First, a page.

27 February 2015

Hidden Galaxy IC 342

By Oleg Bryzgalov
( https://www.flickr.com/photos/olegbr/ )

Explanation: Similar in size to large, bright spiral galaxies in our neighborhood, IC 342 is a mere 10 million
 light-years distant in the long-necked, northern constellation Camelopardalis. A sprawling island universe, IC 342 would otherwise be a prominent galaxy in our night sky, but it is hidden from clear view and only glimpsed through the veil of stars, gas and dust clouds along the plane
 of our own Milky Way galaxy. Even though IC 342's light is dimmed by intervening cosmic clouds, this
deep telescopic image traces the galaxy's obscuring dust, blue star clusters, and glowing pink star forming
regions along spiral arms that wind far from the galaxy's core. IC 342 may have undergone a recent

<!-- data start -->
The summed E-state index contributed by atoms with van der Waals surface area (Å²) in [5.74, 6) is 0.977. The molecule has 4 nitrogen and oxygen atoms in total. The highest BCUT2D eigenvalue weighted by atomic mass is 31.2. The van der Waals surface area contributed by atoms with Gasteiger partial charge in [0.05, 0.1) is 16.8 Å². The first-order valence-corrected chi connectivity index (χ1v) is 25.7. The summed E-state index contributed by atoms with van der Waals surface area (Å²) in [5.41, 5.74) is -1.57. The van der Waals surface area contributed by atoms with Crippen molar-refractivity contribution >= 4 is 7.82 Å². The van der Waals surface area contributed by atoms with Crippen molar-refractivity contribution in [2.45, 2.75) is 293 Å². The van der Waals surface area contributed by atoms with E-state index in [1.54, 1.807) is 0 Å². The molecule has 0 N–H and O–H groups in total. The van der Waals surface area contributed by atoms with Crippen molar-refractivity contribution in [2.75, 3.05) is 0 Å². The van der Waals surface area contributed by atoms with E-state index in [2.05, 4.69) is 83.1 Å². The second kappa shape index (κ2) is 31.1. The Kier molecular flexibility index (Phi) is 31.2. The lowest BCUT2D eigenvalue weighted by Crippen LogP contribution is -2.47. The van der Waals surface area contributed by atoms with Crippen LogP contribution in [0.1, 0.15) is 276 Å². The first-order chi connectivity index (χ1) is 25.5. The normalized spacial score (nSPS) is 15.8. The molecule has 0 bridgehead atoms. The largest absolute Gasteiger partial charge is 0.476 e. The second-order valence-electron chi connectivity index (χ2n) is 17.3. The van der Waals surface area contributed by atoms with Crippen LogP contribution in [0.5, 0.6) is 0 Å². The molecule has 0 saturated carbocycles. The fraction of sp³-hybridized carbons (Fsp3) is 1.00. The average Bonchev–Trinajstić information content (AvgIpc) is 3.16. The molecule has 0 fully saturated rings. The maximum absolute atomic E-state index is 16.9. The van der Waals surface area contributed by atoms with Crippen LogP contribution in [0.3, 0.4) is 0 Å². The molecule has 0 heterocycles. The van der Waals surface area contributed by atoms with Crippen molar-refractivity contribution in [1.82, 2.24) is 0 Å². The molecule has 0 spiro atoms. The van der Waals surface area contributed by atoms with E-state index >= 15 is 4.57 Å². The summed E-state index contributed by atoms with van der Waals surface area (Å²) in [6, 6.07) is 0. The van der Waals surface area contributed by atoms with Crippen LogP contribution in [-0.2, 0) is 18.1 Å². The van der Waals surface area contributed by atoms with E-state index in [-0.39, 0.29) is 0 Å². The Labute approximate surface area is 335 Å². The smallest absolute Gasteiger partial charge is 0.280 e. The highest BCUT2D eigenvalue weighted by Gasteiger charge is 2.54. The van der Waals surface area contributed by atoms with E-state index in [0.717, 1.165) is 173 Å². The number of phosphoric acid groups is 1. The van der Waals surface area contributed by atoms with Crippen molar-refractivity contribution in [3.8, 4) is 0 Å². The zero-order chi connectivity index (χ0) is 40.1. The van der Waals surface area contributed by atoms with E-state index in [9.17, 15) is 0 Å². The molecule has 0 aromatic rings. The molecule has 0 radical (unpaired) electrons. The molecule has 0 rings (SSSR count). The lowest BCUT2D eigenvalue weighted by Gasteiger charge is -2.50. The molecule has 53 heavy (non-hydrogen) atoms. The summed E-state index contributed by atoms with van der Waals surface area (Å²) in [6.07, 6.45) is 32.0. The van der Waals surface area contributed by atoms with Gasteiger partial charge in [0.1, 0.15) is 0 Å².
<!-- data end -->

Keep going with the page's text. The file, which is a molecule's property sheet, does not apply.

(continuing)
burst of star formation activity and is close enough to have gravitationally influenced the evolution of the local group
of galaxies and the Milky Way.(text from NASA)

This picture was photographed 3 nights in October, 2014 in Petrovskoye, Ukraine.

Equipment: home assembled reflector 10 in., f/3.8
Mount WhiteSwan-180 with a control system «Eqdrive Standart», camera QSI-583wsg, Tevevue Paracorr-2. Off-axis guidecamera QHY5L-II.
LHaRGB filter set Baader Planetarium.
L=43*600 sec., unbinned
RGB= 16*300 sec., Ha=26*600 sec.bin.2 Total 15.5 hours.

FWHM 2.15"-3.71" , sum in L channel - 2.39"

Processed Pixinsight 1.8, and Photoshop CS6


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